What proper table etiquette looks like in East and Southeast Asia…

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Mashable (by Chelsea Frisbie):

Whether you’re planning an international trip or you’re headed to a local cultural experience, it’s important to learn about the eating habits of the folks you’ll be dining with. What might seem silly to you could be incredibly important to someone else, so don’t judge.

Langford’s silverware shop has compiled a collection of the dining “Do’s” and “Don’ts”…

Here is an excerpt of East Asian and Southeast Asian countries’ dining etiquette.

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Gaijin Tips: “Eat all your rice in Japan”

Check out this Gaijin Tip from video/blogger kanadajin3, who is actually named Mira and is “a girl who moved from Toronto, Canada to Tokyo, Japan.”

Eat all your rice in Japan. Leaving food behind is rude esp if it is rice bits. When you scrape food off your rice cooker, you need to take everything, leaving little bits is ruder than leaving a lot. If you just can’t finish your food that you got at a restaurant then you can leave some behind, but try to finish everything at home and at your friends house.

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Inside one of New York’s finest Chinese restaurants located in the Waldorf Astoria

Screen Shot 2015-11-13 at 4.57.46 PMNext Shark (Laura Dang):

A new, glitzy Chinese restaurant has opened its doors in the renowned Waldorf Astoria hotel in Manhattan, New York, and the food looks fantastic. The restaurant, La Chine, is in the running to be one of New York’s finest Chinese restaurants, according to Luxury Travel Magazine.

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La Chine was a collaborative effort of Waldorf’s culinary director, David Garcelon, and executive chef, Kong Khai Meng.

Garcelon hand-selected a team of international chefs including famed Chinese culinary master Jereme Leung. The culinary director said:

“It was our primary focus to develop La Chine as a must-visit destination for high-end foodies, experientialists, New York City locals and international visitors alike.”

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Kentucky Fried Chicken set to open all-you-can eat buffet restaurant in Japan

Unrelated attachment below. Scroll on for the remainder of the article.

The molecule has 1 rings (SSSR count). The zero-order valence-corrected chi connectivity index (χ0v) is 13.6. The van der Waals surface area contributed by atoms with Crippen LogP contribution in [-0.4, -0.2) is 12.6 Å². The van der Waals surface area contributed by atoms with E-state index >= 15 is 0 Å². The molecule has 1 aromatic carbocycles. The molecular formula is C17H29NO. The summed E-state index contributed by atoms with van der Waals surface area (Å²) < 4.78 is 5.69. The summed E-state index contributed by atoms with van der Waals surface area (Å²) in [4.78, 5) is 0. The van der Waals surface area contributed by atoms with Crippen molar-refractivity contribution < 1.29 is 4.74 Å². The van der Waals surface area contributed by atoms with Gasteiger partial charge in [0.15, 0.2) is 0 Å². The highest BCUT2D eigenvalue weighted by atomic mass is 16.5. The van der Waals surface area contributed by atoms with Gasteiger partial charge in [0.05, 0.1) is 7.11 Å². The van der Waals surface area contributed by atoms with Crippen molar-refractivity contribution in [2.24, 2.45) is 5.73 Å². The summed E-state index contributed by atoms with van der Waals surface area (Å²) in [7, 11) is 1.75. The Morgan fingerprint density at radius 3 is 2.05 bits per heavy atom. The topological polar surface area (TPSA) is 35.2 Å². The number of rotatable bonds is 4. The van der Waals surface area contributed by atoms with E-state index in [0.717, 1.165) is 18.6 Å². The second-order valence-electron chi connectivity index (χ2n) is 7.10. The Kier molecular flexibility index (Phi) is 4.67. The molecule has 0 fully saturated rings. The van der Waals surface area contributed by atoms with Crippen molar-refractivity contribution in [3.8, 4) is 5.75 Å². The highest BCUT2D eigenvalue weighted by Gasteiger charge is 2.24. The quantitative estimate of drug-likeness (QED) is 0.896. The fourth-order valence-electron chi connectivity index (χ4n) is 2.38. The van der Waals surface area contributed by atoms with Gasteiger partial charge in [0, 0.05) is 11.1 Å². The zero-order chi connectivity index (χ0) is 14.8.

RocketNews 24 (by Casey Baseel):

If you’re walking into a branch of KFC, it’s a pretty safe bet that you’re there to eat fried chicken. You could even argue that the whole process of ordering is partially redundant, since the question isn’t whether you want some of the Colonel’s deep-fried bird, but simply how much.

And if your answer to that query is “All of it,” then head on over to Osaka, where the first all-you-can-eat Kentucky Fried Chicken buffet is about to open.

Actually, KFC and Osaka go way back. Not only is the local baseball team, the Hanshin Tigers, said to be cursed following some of its rowdy fans tossing a statue of Colonel Sanders into a river 30 years ago (which was also the last time the Tigers won the Japan Series), in 1970 Osaka hosted the Japan World Exposition. Inside the event’s United States pavilion was a Kentucky Fried Chicken trial restaurant, the very first to operate in Japan.

45 years later, the Expo City entertainment complex is set to open in the Expo ’70 Commemorative Park, and from November 19 one of its tenants will be a buffet-style KFC restaurant.

For 90 minutes, diners will be able to enjoy all the Colonel’s original recipe chicken they can eat, along with roughly 60 other menu items. In addition to standards such as fresh-baked biscuits and cole slaw, the restaurant will also serve rotisserie chicken, soup, salad, and macaroni and cheese made according to a recipe from Colonel Sanders himself. For dessert, there will be a selection of fruit, cake, and other sweets.

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KFC is also promising an atmosphere of Southern hospitality, which in addition to piles of fried chicken means a woody interior and Colonel Sander’s actual suit on display, since the late chicken mogul’s iconic duds are now in Japan.

Adult prices range from 1,880 to 2,480 yen (US$16-$21), with weekday afternoons being the lowest-price dining time and weekend evenings the highest. Children between the ages of 4 and 12 eat for reduced prices, and those under 4 dine for free.

Restaurant information
Kentucky Fried Chicken Lalaport Expo City /ケンタッキーフライドチキン ららぽーとEXPOCITY店
Address: Osaka-fu, Suitashi-shi, Senribanpaku Kouen 2-1
大阪府吹田市千里万博公園2-1
Open 11 a.m.-10 p.m.

Soho House Interview: Chef May Chow and Little Bao (Hong Kong)

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Soho House: 

Chef May Chow pairs traditional ingredients from Hong Kong with Western cooking techniques to create her stuffed, steamed buns – fans queue around the block for the slow-braised pork belly bao, served with leek and shiso red onion salad and hoisin ketchup.

We sat down with Chow to find out more:

Q: Where’s the best place to eat in Hong Kong right now and what is your favorite dish on the menu?

A: I love The Chairman because of my favourite dish, which is steamed crab with aged Shoaxing wine, chicken oil and flat rice noodles.

Q: How did you get to where you are today and who inspired you?